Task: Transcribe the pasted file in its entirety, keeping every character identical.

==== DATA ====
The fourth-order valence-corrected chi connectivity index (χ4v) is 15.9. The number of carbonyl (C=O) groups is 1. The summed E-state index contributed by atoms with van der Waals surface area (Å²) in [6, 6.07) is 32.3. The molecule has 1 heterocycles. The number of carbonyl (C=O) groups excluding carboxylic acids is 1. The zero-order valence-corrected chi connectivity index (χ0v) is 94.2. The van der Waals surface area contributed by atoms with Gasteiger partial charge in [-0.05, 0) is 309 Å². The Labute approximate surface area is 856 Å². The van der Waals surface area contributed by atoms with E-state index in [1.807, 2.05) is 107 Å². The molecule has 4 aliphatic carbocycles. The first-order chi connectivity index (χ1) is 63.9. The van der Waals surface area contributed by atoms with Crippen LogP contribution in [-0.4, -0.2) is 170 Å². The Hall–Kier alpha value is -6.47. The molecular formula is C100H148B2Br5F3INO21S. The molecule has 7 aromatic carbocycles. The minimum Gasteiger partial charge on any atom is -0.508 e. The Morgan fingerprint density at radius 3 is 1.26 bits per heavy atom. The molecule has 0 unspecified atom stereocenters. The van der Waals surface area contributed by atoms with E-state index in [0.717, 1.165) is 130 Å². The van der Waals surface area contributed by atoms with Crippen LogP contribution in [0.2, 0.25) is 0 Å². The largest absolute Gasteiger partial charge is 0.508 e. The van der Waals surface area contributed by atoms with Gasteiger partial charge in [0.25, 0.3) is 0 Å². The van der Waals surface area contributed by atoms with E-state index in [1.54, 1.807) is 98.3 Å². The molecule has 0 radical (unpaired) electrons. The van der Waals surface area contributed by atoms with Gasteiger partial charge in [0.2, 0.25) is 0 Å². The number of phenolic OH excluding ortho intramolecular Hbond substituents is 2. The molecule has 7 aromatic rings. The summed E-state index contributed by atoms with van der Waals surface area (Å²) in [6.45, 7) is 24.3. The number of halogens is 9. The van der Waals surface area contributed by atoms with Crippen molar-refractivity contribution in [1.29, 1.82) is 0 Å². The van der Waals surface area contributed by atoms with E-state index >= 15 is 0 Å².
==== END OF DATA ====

The fourth-order valence-corrected chi connectivity index (χ4v) is 15.9. The number of carbonyl (C=O) groups is 1. The summed E-state index contributed by atoms with van der Waals surface area (Å²) in [6, 6.07) is 32.3. The molecule has 1 heterocycles. The number of carbonyl (C=O) groups excluding carboxylic acids is 1. The zero-order valence-corrected chi connectivity index (χ0v) is 94.2. The van der Waals surface area contributed by atoms with Gasteiger partial charge in [-0.05, 0) is 309 Å². The Labute approximate surface area is 856 Å². The van der Waals surface area contributed by atoms with E-state index in [1.807, 2.05) is 107 Å². The molecule has 4 aliphatic carbocycles. The first-order chi connectivity index (χ1) is 63.9. The van der Waals surface area contributed by atoms with Crippen LogP contribution in [-0.4, -0.2) is 170 Å². The Hall–Kier alpha value is -6.47. The molecular formula is C100H148B2Br5F3INO21S. The molecule has 7 aromatic carbocycles. The minimum Gasteiger partial charge on any atom is -0.508 e. The Morgan fingerprint density at radius 3 is 1.26 bits per heavy atom. The molecule has 0 unspecified atom stereocenters. The van der Waals surface area contributed by atoms with E-state index in [0.717, 1.165) is 130 Å². The van der Waals surface area contributed by atoms with Crippen LogP contribution in [0.2, 0.25) is 0 Å². The largest absolute Gasteiger partial charge is 0.508 e. The van der Waals surface area contributed by atoms with Gasteiger partial charge in [0.25, 0.3) is 0 Å². The van der Waals surface area contributed by atoms with E-state index in [1.54, 1.807) is 98.3 Å². The molecule has 0 radical (unpaired) electrons. The van der Waals surface area contributed by atoms with Gasteiger partial charge in [0.2, 0.25) is 0 Å². The number of phenolic OH excluding ortho intramolecular Hbond substituents is 2. The molecule has 7 aromatic rings. The summed E-state index contributed by atoms with van der Waals surface area (Å²) in [6.45, 7) is 24.3. The number of halogens is 9. The van der Waals surface area contributed by atoms with Crippen molar-refractivity contribution in [1.29, 1.82) is 0 Å². The van der Waals surface area contributed by atoms with E-state index >= 15 is 0 Å².